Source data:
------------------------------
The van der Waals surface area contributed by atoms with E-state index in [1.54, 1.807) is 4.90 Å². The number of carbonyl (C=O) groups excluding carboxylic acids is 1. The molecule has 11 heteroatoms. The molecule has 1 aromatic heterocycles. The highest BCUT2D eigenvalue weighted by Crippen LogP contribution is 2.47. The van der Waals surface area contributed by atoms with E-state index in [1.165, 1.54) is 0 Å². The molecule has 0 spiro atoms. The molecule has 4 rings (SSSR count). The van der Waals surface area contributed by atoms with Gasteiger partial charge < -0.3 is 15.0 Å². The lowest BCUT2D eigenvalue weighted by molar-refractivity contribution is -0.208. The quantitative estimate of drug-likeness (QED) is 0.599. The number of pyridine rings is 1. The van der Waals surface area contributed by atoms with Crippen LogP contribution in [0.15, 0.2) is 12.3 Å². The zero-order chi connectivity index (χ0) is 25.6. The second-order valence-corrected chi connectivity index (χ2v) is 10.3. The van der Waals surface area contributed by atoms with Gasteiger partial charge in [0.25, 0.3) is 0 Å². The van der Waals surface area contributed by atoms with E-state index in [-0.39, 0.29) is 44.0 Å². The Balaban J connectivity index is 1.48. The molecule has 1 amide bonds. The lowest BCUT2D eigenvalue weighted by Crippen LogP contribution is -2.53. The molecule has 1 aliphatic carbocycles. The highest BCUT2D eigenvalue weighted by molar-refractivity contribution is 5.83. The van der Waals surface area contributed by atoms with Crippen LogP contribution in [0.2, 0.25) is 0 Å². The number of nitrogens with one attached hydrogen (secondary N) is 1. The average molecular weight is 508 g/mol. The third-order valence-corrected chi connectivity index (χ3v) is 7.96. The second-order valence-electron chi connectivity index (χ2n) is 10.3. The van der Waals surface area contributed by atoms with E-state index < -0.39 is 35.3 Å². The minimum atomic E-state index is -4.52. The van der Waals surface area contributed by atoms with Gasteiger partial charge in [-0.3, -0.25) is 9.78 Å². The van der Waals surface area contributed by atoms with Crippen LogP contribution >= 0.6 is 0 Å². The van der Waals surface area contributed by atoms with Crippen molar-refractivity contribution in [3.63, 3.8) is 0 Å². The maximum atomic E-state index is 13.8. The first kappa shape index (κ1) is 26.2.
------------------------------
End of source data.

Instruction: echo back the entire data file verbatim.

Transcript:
The van der Waals surface area contributed by atoms with E-state index in [1.54, 1.807) is 4.90 Å². The number of carbonyl (C=O) groups excluding carboxylic acids is 1. The molecule has 11 heteroatoms. The molecule has 1 aromatic heterocycles. The highest BCUT2D eigenvalue weighted by Crippen LogP contribution is 2.47. The van der Waals surface area contributed by atoms with E-state index in [1.165, 1.54) is 0 Å². The molecule has 0 spiro atoms. The molecule has 4 rings (SSSR count). The van der Waals surface area contributed by atoms with Gasteiger partial charge < -0.3 is 15.0 Å². The lowest BCUT2D eigenvalue weighted by molar-refractivity contribution is -0.208. The quantitative estimate of drug-likeness (QED) is 0.599. The number of pyridine rings is 1. The van der Waals surface area contributed by atoms with Crippen LogP contribution in [0.15, 0.2) is 12.3 Å². The zero-order chi connectivity index (χ0) is 25.6. The second-order valence-corrected chi connectivity index (χ2v) is 10.3. The van der Waals surface area contributed by atoms with Gasteiger partial charge in [0.25, 0.3) is 0 Å². The van der Waals surface area contributed by atoms with E-state index in [-0.39, 0.29) is 44.0 Å². The Balaban J connectivity index is 1.48. The molecule has 1 amide bonds. The lowest BCUT2D eigenvalue weighted by Crippen LogP contribution is -2.53. The molecule has 1 aliphatic carbocycles. The highest BCUT2D eigenvalue weighted by molar-refractivity contribution is 5.83. The van der Waals surface area contributed by atoms with Crippen LogP contribution in [0.2, 0.25) is 0 Å². The number of nitrogens with one attached hydrogen (secondary N) is 1. The average molecular weight is 508 g/mol. The third-order valence-corrected chi connectivity index (χ3v) is 7.96. The second-order valence-electron chi connectivity index (χ2n) is 10.3. The van der Waals surface area contributed by atoms with E-state index < -0.39 is 35.3 Å². The minimum atomic E-state index is -4.52. The van der Waals surface area contributed by atoms with Gasteiger partial charge in [-0.3, -0.25) is 9.78 Å². The van der Waals surface area contributed by atoms with Crippen LogP contribution >= 0.6 is 0 Å². The van der Waals surface area contributed by atoms with Crippen molar-refractivity contribution in [3.63, 3.8) is 0 Å². The maximum atomic E-state index is 13.8. The first kappa shape index (κ1) is 26.2.